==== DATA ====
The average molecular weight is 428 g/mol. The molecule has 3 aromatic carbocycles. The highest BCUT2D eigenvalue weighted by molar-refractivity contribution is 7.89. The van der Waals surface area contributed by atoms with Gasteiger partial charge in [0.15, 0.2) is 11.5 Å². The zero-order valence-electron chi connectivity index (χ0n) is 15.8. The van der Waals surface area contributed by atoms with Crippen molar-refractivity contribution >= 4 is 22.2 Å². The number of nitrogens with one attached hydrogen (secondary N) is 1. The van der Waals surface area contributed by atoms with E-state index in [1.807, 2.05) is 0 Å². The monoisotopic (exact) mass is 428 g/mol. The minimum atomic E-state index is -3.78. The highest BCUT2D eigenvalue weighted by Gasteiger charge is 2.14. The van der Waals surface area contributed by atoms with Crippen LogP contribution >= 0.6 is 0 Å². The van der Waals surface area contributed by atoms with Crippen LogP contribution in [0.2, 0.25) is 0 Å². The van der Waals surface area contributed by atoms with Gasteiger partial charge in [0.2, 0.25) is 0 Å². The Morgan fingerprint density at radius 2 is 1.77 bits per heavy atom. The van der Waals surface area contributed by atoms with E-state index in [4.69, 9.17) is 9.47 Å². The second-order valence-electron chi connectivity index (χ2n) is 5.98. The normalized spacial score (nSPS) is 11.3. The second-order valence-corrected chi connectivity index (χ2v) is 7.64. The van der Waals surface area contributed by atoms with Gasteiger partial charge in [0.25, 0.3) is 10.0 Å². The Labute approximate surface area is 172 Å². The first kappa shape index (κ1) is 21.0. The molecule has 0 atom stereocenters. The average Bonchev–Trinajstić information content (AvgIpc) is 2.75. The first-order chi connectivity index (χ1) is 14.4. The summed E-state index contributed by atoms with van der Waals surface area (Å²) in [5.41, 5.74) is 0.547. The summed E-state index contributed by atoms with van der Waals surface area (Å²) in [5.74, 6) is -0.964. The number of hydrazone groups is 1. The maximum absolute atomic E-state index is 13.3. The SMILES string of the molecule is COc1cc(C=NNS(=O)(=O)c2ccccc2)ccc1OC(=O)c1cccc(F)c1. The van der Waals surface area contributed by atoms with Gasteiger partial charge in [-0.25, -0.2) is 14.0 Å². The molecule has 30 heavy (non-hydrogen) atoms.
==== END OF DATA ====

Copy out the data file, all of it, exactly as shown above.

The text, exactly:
The average molecular weight is 428 g/mol. The molecule has 3 aromatic carbocycles. The highest BCUT2D eigenvalue weighted by molar-refractivity contribution is 7.89. The van der Waals surface area contributed by atoms with Gasteiger partial charge in [0.15, 0.2) is 11.5 Å². The zero-order valence-electron chi connectivity index (χ0n) is 15.8. The van der Waals surface area contributed by atoms with Crippen molar-refractivity contribution >= 4 is 22.2 Å². The number of nitrogens with one attached hydrogen (secondary N) is 1. The van der Waals surface area contributed by atoms with E-state index in [1.807, 2.05) is 0 Å². The monoisotopic (exact) mass is 428 g/mol. The minimum atomic E-state index is -3.78. The highest BCUT2D eigenvalue weighted by Gasteiger charge is 2.14. The van der Waals surface area contributed by atoms with Crippen LogP contribution >= 0.6 is 0 Å². The van der Waals surface area contributed by atoms with Crippen LogP contribution in [0.2, 0.25) is 0 Å². The van der Waals surface area contributed by atoms with Gasteiger partial charge in [0.2, 0.25) is 0 Å². The Morgan fingerprint density at radius 2 is 1.77 bits per heavy atom. The van der Waals surface area contributed by atoms with E-state index in [4.69, 9.17) is 9.47 Å². The second-order valence-electron chi connectivity index (χ2n) is 5.98. The normalized spacial score (nSPS) is 11.3. The second-order valence-corrected chi connectivity index (χ2v) is 7.64. The van der Waals surface area contributed by atoms with Gasteiger partial charge in [0.25, 0.3) is 10.0 Å². The Labute approximate surface area is 172 Å². The first kappa shape index (κ1) is 21.0. The molecule has 0 atom stereocenters. The average Bonchev–Trinajstić information content (AvgIpc) is 2.75. The first-order chi connectivity index (χ1) is 14.4. The summed E-state index contributed by atoms with van der Waals surface area (Å²) in [5.41, 5.74) is 0.547. The summed E-state index contributed by atoms with van der Waals surface area (Å²) in [5.74, 6) is -0.964. The number of hydrazone groups is 1. The maximum absolute atomic E-state index is 13.3. The SMILES string of the molecule is COc1cc(C=NNS(=O)(=O)c2ccccc2)ccc1OC(=O)c1cccc(F)c1. The van der Waals surface area contributed by atoms with Gasteiger partial charge in [-0.25, -0.2) is 14.0 Å². The molecule has 30 heavy (non-hydrogen) atoms.